Attorney becomes creative, romantic in writing of novel


First Posted: 5/10/2014

DM

David Hiscox wanted to do more than simply tell a story. He wanted to create characters with depth, a plot that would draw his readers along through the pages of a book and words that would touch those who read them. Writing under the pen name David Bradford, Hiscox’s “Tidal Choice” gave him an opportunity to do just that.

Hiscox, 56, an attorney and resident of the Dallas area, decided to attempt the effort and persevered through a chronic illness. With a bit of extra time to write and reflect, he wrote the book, not necessarily for publication or profit, but because upon completion of the first few chapters, he was determined to see it through and put down on paper the story already completed in his mind.

He didn’t tell his wife, Jill, about the project until he had completed those first chapters. When he did, she encouraged him to complete it. Not only was she supportive, she actually entered the handwritten text onto the computer.

“I wrote the book by hand simply because I was writing in different places and at different times, often without access to a computer,” said Hiscox.

The novel unfolds in Cape May, New Jersey, and tells a story about a young woman in love with two men and the events and feelings leading to her “Tidal Choice.” Hiscox feels the content of the book gives him a pool of “ready readers,” with an appreciation for both romance and descriptive writing.

In telling the story, Hiscox didn’t want to waste a paragraph or even a word. He wanted to create a real conflict that would keep the reader engrossed and interested in the outcome.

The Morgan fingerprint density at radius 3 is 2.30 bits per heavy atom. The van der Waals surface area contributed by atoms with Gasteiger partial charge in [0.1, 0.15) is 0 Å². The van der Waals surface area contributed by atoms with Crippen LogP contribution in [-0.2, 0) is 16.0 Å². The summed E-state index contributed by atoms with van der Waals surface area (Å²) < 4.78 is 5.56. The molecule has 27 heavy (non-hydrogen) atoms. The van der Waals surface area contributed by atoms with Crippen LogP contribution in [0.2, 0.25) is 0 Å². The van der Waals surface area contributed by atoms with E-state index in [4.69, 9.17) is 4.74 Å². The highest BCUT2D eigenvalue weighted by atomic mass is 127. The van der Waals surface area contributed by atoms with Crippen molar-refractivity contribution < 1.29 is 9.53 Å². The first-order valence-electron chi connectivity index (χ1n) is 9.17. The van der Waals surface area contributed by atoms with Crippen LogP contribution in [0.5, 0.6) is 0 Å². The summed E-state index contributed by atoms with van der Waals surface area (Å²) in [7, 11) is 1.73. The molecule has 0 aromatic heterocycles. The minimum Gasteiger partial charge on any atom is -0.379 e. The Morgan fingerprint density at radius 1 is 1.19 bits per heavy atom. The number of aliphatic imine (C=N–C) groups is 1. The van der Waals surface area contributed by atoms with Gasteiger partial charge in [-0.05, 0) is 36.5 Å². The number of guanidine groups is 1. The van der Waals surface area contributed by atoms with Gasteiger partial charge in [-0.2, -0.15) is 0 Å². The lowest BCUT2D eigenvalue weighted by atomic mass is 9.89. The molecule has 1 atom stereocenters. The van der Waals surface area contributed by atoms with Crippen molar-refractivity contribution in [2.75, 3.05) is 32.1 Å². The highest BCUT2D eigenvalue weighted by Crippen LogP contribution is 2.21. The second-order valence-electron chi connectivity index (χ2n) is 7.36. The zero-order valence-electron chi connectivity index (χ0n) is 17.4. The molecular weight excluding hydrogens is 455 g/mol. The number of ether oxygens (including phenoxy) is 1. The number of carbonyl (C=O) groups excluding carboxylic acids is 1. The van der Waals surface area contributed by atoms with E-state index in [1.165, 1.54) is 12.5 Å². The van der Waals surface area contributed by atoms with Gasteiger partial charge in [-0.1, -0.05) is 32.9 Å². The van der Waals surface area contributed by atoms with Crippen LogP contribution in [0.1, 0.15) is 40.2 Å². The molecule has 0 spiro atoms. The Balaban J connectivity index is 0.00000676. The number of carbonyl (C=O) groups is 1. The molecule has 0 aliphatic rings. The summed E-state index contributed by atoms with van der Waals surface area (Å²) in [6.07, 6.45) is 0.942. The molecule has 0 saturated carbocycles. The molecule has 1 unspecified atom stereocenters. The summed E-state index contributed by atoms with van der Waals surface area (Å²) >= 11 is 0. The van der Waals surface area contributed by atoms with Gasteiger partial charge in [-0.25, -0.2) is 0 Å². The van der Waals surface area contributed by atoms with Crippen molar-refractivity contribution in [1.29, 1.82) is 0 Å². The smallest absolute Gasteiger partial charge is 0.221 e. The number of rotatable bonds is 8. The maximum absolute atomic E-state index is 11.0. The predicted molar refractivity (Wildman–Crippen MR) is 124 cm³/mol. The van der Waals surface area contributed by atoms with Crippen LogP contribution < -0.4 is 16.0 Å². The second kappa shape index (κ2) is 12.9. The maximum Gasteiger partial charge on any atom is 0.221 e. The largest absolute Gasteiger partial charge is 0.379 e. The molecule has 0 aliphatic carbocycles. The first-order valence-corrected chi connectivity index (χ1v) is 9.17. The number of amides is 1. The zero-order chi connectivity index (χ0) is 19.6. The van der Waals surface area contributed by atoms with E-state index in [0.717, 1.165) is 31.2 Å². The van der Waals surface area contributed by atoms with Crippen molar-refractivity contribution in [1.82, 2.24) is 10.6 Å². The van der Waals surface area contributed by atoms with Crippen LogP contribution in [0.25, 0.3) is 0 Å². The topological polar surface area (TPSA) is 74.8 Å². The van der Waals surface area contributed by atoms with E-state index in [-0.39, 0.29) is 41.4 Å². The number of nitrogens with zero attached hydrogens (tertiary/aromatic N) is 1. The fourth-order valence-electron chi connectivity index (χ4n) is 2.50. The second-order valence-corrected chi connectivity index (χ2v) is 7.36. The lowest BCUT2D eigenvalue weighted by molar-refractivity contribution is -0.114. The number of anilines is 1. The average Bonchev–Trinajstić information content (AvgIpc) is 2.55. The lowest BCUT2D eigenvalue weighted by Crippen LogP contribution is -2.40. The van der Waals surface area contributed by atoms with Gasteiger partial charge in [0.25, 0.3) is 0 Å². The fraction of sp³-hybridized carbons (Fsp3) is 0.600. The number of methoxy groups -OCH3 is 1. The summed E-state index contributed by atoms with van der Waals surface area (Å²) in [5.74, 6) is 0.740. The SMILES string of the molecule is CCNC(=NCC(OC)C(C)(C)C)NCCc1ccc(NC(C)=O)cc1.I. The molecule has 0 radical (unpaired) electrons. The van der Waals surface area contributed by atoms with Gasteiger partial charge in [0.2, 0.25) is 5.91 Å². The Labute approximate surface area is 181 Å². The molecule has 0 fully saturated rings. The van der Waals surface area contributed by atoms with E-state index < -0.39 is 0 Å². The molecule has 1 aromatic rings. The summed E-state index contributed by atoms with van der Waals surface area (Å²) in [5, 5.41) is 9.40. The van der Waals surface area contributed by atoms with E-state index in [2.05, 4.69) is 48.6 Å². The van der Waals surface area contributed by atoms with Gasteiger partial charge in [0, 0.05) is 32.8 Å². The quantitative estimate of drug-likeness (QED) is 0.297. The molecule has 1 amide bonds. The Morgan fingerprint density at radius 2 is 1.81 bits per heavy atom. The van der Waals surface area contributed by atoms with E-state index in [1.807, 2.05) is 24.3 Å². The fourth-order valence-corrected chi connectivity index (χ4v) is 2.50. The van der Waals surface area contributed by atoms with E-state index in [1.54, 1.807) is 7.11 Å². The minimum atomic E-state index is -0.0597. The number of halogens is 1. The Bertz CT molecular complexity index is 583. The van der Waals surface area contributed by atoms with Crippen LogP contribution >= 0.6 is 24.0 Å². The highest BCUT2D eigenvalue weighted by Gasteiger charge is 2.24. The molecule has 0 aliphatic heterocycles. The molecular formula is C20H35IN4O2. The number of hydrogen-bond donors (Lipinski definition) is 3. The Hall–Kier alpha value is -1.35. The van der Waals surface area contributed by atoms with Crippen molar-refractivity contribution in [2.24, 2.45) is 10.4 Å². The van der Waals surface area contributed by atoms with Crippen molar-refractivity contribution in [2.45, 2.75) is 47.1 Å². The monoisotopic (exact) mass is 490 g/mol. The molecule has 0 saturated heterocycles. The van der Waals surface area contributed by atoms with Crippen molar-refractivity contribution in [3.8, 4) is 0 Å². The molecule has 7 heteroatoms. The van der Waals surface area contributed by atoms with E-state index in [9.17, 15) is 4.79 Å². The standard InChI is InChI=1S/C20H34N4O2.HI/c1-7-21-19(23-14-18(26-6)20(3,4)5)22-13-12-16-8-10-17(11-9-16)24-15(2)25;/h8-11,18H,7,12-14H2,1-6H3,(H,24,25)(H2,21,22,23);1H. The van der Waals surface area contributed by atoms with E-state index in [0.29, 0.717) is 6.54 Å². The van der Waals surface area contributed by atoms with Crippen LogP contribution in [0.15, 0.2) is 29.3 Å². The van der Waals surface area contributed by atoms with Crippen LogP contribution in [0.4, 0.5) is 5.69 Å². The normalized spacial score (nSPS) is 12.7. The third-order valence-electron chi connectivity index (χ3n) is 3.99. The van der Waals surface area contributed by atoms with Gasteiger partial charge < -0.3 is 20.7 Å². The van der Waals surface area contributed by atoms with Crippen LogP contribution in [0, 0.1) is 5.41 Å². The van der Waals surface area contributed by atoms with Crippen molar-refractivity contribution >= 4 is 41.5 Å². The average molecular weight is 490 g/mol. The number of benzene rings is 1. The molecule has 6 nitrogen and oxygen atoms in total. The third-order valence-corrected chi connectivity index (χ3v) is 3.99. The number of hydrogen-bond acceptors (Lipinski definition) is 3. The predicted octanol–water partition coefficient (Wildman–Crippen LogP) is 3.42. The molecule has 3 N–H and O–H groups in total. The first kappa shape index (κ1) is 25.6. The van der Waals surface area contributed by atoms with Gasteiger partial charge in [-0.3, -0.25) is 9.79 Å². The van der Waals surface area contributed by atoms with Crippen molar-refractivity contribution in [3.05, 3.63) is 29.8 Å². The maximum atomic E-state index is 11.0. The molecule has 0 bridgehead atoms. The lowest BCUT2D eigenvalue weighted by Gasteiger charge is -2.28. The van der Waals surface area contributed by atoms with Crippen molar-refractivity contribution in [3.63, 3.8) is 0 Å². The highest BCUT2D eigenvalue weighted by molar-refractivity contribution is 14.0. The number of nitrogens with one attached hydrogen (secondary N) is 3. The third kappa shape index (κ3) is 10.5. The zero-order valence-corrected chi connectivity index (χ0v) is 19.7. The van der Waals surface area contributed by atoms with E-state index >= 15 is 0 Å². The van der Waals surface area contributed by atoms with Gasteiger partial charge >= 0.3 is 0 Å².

As an attorney, he is comfortable with the use of words. A concise and accurate writer, he found the opportunity to be creative and a bit romantic with the novel.

Hiscox was mindful of every aspect of the book, including its cover which is a lifeguard chair, big enough for two, overlooking the ocean.

“The cover of the book is a colorful and accurate depiction of the Cape May setting,” he said.

Hiscox and his wife have been residents of Dallas since 1987 and have raised two children: Jessica, 18, a freshman at Denison University, Ohio; and Matthew, 21, a senior at Misericordia University.

A communications major, Matthew, wrote the book’s first review and it was a good one.

Hiscox credits the support of his wife in making the book a reality.

Although he wishes he could read more, when he has an opportunity to sit and read, it is most often John Grisham or Frederick Forsyth, who drive their plots with a sense of suspense and well-chosen settings.

The book is published by AuthorHouse, which gives an opportunity for budding authors to get their books into print. Hiscox said his experience with self-publishing has been a good one.

“The book was introduced last year on the Jersey shores and I am encouraged by early sales,” he said.

The book is available through several online outlets, as well as at Barnes & Noble bookstores.

When asked if he might consider a second attempt at writing a book, Hiscox smiles and said, “Of course. A writer always thinks about that.”

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